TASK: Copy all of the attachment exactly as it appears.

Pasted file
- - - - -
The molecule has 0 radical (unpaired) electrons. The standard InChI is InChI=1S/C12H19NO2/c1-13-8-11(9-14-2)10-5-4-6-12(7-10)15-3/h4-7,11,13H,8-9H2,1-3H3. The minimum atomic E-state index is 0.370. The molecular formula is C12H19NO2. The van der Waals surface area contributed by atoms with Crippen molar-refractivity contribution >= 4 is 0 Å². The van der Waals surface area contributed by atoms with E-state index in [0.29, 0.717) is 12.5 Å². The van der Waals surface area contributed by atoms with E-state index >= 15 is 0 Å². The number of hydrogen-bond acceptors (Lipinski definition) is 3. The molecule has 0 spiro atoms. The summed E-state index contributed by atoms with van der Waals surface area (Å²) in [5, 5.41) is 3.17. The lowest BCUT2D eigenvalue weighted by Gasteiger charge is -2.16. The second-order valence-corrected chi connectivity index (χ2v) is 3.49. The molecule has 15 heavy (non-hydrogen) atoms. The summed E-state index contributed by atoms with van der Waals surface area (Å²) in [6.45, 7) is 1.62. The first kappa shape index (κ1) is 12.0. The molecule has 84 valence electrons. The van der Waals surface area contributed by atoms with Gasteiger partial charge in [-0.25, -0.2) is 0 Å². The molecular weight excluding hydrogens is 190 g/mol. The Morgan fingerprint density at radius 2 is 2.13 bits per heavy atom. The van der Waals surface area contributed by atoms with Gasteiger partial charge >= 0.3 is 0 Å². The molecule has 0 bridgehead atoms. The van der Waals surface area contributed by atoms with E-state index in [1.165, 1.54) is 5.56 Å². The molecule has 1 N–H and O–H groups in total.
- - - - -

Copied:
The molecule has 0 radical (unpaired) electrons. The standard InChI is InChI=1S/C12H19NO2/c1-13-8-11(9-14-2)10-5-4-6-12(7-10)15-3/h4-7,11,13H,8-9H2,1-3H3. The minimum atomic E-state index is 0.370. The molecular formula is C12H19NO2. The van der Waals surface area contributed by atoms with Crippen molar-refractivity contribution >= 4 is 0 Å². The van der Waals surface area contributed by atoms with E-state index in [0.29, 0.717) is 12.5 Å². The van der Waals surface area contributed by atoms with E-state index >= 15 is 0 Å². The number of hydrogen-bond acceptors (Lipinski definition) is 3. The molecule has 0 spiro atoms. The summed E-state index contributed by atoms with van der Waals surface area (Å²) in [5, 5.41) is 3.17. The lowest BCUT2D eigenvalue weighted by Gasteiger charge is -2.16. The second-order valence-corrected chi connectivity index (χ2v) is 3.49. The molecule has 15 heavy (non-hydrogen) atoms. The summed E-state index contributed by atoms with van der Waals surface area (Å²) in [6.45, 7) is 1.62. The first kappa shape index (κ1) is 12.0. The molecule has 84 valence electrons. The van der Waals surface area contributed by atoms with Gasteiger partial charge in [-0.25, -0.2) is 0 Å². The molecular weight excluding hydrogens is 190 g/mol. The Morgan fingerprint density at radius 2 is 2.13 bits per heavy atom. The van der Waals surface area contributed by atoms with Gasteiger partial charge >= 0.3 is 0 Å². The molecule has 0 bridgehead atoms. The van der Waals surface area contributed by atoms with E-state index in [1.165, 1.54) is 5.56 Å². The molecule has 1 N–H and O–H groups in total.